I gained a bit of weight. Then some more weight, but hey that’s what happens when you drink rum and coke and decide that the only way to stave off a hangover is to eat a plate of fries and add some fried chicken tenders and since it’s happy hour, bring the nachos over, dear waiter, por favor.
I’ve been eating better, but without a real diet plan that smart people opt for but I am not one of those smart people. I’ve been sticking to a mostly low carb, high-protein regimen. I’ve been making smoothies in the morning with whey protein powder, handfuls of spinach and frozen strawberries. Then I go look at myself in the mirror and punch the reflection, weeping, “WHO ARE YOU, RAMONA?!”
It’s strange when you say no to alcohol, how much alcohol I realize is around me, available to me, an adult who is wayyyyyy over 21. On July 4th, I thought about having a beer, or seventeen, just because it was hot and I was celebrating so why not? But I eyed the selections at 7-11 and not even the Budweiser tall boys looked appealing so I went for a sugar-free slurpee instead. Then I went home, locked myself in the bathroom and punched that sweaty, redfaced image staring back at me. I have to say, I need to accept these changes because this mirror-punching thing is getting expensive.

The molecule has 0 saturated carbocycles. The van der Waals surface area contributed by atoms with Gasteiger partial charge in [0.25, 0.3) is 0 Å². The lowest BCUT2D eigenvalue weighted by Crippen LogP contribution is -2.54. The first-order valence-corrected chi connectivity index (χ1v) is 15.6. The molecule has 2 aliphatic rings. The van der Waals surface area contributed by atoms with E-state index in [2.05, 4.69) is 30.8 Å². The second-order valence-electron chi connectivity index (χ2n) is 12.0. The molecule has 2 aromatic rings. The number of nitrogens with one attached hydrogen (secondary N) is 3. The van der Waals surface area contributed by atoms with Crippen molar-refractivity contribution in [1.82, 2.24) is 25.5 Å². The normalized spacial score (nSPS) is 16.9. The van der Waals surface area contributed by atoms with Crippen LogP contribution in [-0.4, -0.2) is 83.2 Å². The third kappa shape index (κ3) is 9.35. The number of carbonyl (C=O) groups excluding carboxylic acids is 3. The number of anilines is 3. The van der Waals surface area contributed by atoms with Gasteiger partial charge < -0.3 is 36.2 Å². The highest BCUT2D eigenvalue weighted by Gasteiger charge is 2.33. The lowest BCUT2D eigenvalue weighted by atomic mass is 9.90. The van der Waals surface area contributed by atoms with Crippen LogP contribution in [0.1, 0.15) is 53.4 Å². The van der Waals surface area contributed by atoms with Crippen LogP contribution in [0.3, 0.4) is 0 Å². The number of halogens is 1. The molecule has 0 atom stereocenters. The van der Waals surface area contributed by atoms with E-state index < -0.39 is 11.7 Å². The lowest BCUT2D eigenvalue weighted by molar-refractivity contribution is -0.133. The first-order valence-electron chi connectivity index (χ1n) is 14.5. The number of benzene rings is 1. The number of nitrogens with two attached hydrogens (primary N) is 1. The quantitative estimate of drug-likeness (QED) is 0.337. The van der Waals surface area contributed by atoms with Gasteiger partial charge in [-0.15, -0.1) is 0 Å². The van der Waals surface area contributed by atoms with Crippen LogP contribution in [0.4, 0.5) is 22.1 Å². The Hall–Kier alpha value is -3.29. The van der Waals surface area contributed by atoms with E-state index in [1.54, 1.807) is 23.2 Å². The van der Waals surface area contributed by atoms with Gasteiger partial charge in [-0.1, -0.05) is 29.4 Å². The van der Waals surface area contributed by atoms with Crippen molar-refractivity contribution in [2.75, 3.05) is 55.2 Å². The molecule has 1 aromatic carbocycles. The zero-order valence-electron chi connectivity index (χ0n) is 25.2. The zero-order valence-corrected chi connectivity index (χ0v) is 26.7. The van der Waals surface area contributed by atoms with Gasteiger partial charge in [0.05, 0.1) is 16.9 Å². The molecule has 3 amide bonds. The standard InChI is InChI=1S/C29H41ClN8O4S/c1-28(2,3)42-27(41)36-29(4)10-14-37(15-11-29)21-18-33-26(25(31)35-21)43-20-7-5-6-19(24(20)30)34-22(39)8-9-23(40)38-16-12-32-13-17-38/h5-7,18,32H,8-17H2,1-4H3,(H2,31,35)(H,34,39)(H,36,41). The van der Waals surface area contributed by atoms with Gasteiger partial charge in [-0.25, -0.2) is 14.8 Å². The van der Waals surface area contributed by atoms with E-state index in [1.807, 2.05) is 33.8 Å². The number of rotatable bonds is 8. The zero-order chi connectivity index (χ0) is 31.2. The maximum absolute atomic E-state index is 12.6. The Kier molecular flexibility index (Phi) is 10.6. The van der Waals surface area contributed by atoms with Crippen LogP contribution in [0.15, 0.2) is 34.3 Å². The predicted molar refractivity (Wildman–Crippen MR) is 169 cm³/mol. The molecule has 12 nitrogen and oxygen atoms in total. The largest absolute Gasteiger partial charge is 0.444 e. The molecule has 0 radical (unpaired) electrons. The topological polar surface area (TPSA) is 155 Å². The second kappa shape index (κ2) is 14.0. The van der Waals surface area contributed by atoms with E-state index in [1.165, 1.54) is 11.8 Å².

I fear weight-gain because I spent so much time as a fat teenager and I’m smart enough now to know how to keep from morphing back into the Mona of Yore. Mona of Yore already sounds like a heavyset woman who spends most of the day milking cows or lifting bales of hay or selling gargoyle-shaped incense holders at street fairs. Do NOT WANT.
As a teenager, I did not work out. I was into books and speech and debate and Kids in the Hall and 90s-era Comedy Central and making internet boyfriends and being smarter than everyone else.
I finally shed the weight in college and learned what it was like to actually move and sweat and fit into clothing with only one number on the tag, a single number that didn’t appear because I scratched the other one out.
So now, I’m an adult who is trying to make better decisions, especially when the tasty bad decisions are the ones that will bring about my last day on earth, the day when I enter Forever 21 and the young, gum-smacking sales assistant says, “Are you shopping for your daughter?”